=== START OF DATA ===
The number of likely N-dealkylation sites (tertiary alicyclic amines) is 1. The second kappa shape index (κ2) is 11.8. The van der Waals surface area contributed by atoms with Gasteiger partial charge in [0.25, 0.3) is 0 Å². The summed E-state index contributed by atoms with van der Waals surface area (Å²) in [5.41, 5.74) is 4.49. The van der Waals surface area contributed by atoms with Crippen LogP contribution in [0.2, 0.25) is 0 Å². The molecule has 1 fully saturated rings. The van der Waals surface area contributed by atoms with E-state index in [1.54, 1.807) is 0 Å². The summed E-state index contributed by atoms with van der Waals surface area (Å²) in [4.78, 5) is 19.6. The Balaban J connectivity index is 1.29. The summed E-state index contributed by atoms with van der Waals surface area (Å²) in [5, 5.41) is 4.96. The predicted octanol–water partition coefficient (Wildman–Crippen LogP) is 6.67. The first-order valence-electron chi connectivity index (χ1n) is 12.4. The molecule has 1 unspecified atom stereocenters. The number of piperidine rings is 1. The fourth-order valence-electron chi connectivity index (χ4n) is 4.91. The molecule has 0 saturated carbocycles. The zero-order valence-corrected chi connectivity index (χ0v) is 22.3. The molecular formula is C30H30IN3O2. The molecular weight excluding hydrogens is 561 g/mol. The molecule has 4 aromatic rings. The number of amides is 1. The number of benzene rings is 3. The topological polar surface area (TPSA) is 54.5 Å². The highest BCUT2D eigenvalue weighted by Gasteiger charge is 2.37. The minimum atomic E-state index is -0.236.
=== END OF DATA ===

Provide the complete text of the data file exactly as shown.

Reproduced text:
The number of likely N-dealkylation sites (tertiary alicyclic amines) is 1. The second kappa shape index (κ2) is 11.8. The van der Waals surface area contributed by atoms with Gasteiger partial charge in [0.25, 0.3) is 0 Å². The summed E-state index contributed by atoms with van der Waals surface area (Å²) in [5.41, 5.74) is 4.49. The van der Waals surface area contributed by atoms with Crippen LogP contribution in [0.2, 0.25) is 0 Å². The molecule has 1 fully saturated rings. The van der Waals surface area contributed by atoms with E-state index in [1.54, 1.807) is 0 Å². The summed E-state index contributed by atoms with van der Waals surface area (Å²) in [4.78, 5) is 19.6. The Balaban J connectivity index is 1.29. The summed E-state index contributed by atoms with van der Waals surface area (Å²) in [5, 5.41) is 4.96. The predicted octanol–water partition coefficient (Wildman–Crippen LogP) is 6.67. The first-order valence-electron chi connectivity index (χ1n) is 12.4. The molecule has 1 unspecified atom stereocenters. The number of piperidine rings is 1. The fourth-order valence-electron chi connectivity index (χ4n) is 4.91. The molecule has 0 saturated carbocycles. The zero-order valence-corrected chi connectivity index (χ0v) is 22.3. The molecular formula is C30H30IN3O2. The molecular weight excluding hydrogens is 561 g/mol. The molecule has 4 aromatic rings. The number of amides is 1. The number of benzene rings is 3. The topological polar surface area (TPSA) is 54.5 Å². The highest BCUT2D eigenvalue weighted by Gasteiger charge is 2.37. The minimum atomic E-state index is -0.236.